It’s Here! Apple Card Now Available to Everyone in the U.S.

Apple Card Credit: Apple
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After a gradual rollout to Apple corporate employees, followed by Apple retail employees, and then a smaller, invite-only preview for the general public, Apple’s shiny new titanium credit card is now available to everyone in the U.S.

Apple formally announced the release this morning, noting that any Apple customer running iOS 12.4 or later can now apply for the Apple Card through the Wallet app on their iPhone. It’s unclear right now if those running iOS 13 betas are also included, or if they’ll have to revert to iOS 12.4 or wait for the public release of iOS 13.

As we’ve already seen, the application process should take mere minutes for most users, and — if approved — you’ll be able to start using the virtual Apple Pay version of the Apple Card right away anywhere that Apple Pay is accepted — in stores, in apps, and on websites — while waiting for the physical card to arrive in the mail. Even then, however, the Apple Card encourages users to stick with the virtual version as much as possible.

We’re thrilled with the overwhelming interest in Apple Card and its positive reception. Customers have told us they love Apple Card’s simplicity and how it gives them a better view of their spending.

Jennifer Bailey, vice president of Apple Pay

But There’s More…

When Apple first announced the Apple Card, it said that customers would get 3% cash back from anything purchased from Apple — be it physical products from the Apple Store, subscriptions like Apple Music and Apple News+, media purchases from iTunes, or even apps from the App Store. Everything else would get 2% cash back when the card was used with Apple Pay, or 1% cash back if you have to use the physical card.

With today’s launch, however, Apple has announced that more merchants will be offering the 3% cash back, starting with Uber, and Uber Eats. Customers can request a ride through Uber in more than 700 cities around the glove, or order food through Uber Eats in more than 500 cities, and it appears that the 3% cash back will be applied regardless of where in the world you’re using Uber.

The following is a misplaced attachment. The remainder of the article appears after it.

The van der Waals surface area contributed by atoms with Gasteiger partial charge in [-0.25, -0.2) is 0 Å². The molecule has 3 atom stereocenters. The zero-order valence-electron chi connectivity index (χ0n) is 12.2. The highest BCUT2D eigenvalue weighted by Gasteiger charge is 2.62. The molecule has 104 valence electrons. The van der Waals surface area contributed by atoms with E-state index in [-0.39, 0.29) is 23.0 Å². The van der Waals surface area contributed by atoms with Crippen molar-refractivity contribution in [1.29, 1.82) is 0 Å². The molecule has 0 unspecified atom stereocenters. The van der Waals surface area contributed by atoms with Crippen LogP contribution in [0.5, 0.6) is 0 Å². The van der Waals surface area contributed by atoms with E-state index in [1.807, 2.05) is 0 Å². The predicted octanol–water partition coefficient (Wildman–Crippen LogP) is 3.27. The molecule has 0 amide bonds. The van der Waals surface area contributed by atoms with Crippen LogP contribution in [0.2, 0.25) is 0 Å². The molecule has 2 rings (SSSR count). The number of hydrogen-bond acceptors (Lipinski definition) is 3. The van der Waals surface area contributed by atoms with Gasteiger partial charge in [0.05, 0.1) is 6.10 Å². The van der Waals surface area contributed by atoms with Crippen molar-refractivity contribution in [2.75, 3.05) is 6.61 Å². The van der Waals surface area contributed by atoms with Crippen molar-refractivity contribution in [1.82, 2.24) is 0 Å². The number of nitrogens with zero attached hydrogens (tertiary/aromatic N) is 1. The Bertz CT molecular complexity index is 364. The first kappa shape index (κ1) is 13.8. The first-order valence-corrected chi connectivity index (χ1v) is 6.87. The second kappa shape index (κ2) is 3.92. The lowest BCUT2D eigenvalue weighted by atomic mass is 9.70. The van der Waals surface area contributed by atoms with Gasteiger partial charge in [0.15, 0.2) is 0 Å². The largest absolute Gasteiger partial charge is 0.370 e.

While Uber and Uber Eats already support Apple Pay, Apple also notes that the payment service will soon be expanding to other Uber services like Uber Cash, Scheduled Rides, and Jump, providing even more options for 3% cash back.

It doesn’t sound like this is a limited-time introductory offer either, but rather a permanent partnership with Uber as part of the Apple Card’s higher-rate cash back, and Apple says that it plans to continue adding more popular merchants and apps “in the coming months.”

The Apple Card is also particularly unique in that it offers daily cash back — cash back rewards are credited immediately to the user’s Apple Cash card, where they can be spent directly via Apple Pay, sent to family and friends via iMessage, or transferred to a bank account, in the same way as any other Apple Cash balance.

No Fees, Machine Learning, and Privacy

Apple’s press release also reiterates all of the other great features that make the Apple Card unique, including the fact that there are absolutely no fees associated with the card — no annual fee, no late fees, no international transaction fees, and no over-limit fees.

Apple Card also uses machine learning and Apple Maps to more clearly label transactions with proper merchant names, which will make tracking spending less cryptic, as merchant names set by the terminal can be more inscrutable, especially in small businesses. Monthly and weekly spending summaries will help users track their spending habits, and the Wallet app will also show users how to best manage their payments to minimize or avoid paying interest entirely.

Lastly, as Apple has already repeatedly promised, neither Apple nor Goldman Sachs will keep track of where customers have shopped, what they have bought, or how much they have paid, not share or sell any data to third parties for marketing and advertising.

At this point, the Apple Card remains available in the U.S. only. While Goldman has said it’s exploring the launch of the card in other countries — and Apple has filed Apple Card trademarks around the world — there’s not yet any solid information on when the card may expand outside of the U.S.

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